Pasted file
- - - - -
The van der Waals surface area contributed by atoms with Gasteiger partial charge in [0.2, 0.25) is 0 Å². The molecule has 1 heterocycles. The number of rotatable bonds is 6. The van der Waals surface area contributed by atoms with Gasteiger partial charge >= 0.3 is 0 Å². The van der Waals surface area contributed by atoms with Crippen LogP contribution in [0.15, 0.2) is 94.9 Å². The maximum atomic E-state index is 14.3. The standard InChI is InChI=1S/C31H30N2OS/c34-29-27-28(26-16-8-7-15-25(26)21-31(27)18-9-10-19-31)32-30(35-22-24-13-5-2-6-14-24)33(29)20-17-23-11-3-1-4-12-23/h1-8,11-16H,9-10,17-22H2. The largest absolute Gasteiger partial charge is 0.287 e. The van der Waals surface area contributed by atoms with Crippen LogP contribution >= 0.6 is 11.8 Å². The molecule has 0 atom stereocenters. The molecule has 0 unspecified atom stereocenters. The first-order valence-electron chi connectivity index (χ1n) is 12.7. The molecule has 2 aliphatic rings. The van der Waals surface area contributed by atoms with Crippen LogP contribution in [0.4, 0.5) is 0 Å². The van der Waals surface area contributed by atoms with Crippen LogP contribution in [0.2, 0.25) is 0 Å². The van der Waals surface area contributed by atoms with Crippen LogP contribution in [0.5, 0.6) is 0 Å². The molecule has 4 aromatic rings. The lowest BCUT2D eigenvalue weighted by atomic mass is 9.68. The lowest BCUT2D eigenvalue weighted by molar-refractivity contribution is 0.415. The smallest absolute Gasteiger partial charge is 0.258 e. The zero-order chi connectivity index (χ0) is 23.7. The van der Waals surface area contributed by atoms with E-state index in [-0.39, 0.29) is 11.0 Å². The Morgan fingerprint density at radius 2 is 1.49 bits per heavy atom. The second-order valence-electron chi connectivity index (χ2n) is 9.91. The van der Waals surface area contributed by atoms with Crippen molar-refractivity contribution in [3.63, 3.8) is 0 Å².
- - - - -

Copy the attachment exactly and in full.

The van der Waals surface area contributed by atoms with Gasteiger partial charge in [0.2, 0.25) is 0 Å². The molecule has 1 heterocycles. The number of rotatable bonds is 6. The van der Waals surface area contributed by atoms with Gasteiger partial charge >= 0.3 is 0 Å². The van der Waals surface area contributed by atoms with Crippen LogP contribution in [0.15, 0.2) is 94.9 Å². The maximum atomic E-state index is 14.3. The standard InChI is InChI=1S/C31H30N2OS/c34-29-27-28(26-16-8-7-15-25(26)21-31(27)18-9-10-19-31)32-30(35-22-24-13-5-2-6-14-24)33(29)20-17-23-11-3-1-4-12-23/h1-8,11-16H,9-10,17-22H2. The largest absolute Gasteiger partial charge is 0.287 e. The van der Waals surface area contributed by atoms with Crippen LogP contribution >= 0.6 is 11.8 Å². The molecule has 0 atom stereocenters. The molecule has 0 unspecified atom stereocenters. The first-order valence-electron chi connectivity index (χ1n) is 12.7. The molecule has 2 aliphatic rings. The van der Waals surface area contributed by atoms with Crippen LogP contribution in [0.4, 0.5) is 0 Å². The van der Waals surface area contributed by atoms with Crippen LogP contribution in [0.2, 0.25) is 0 Å². The van der Waals surface area contributed by atoms with Crippen LogP contribution in [0.5, 0.6) is 0 Å². The molecule has 4 aromatic rings. The lowest BCUT2D eigenvalue weighted by atomic mass is 9.68. The lowest BCUT2D eigenvalue weighted by molar-refractivity contribution is 0.415. The smallest absolute Gasteiger partial charge is 0.258 e. The zero-order chi connectivity index (χ0) is 23.7. The van der Waals surface area contributed by atoms with E-state index in [-0.39, 0.29) is 11.0 Å². The Morgan fingerprint density at radius 2 is 1.49 bits per heavy atom. The second-order valence-electron chi connectivity index (χ2n) is 9.91. The van der Waals surface area contributed by atoms with Crippen molar-refractivity contribution in [3.63, 3.8) is 0 Å².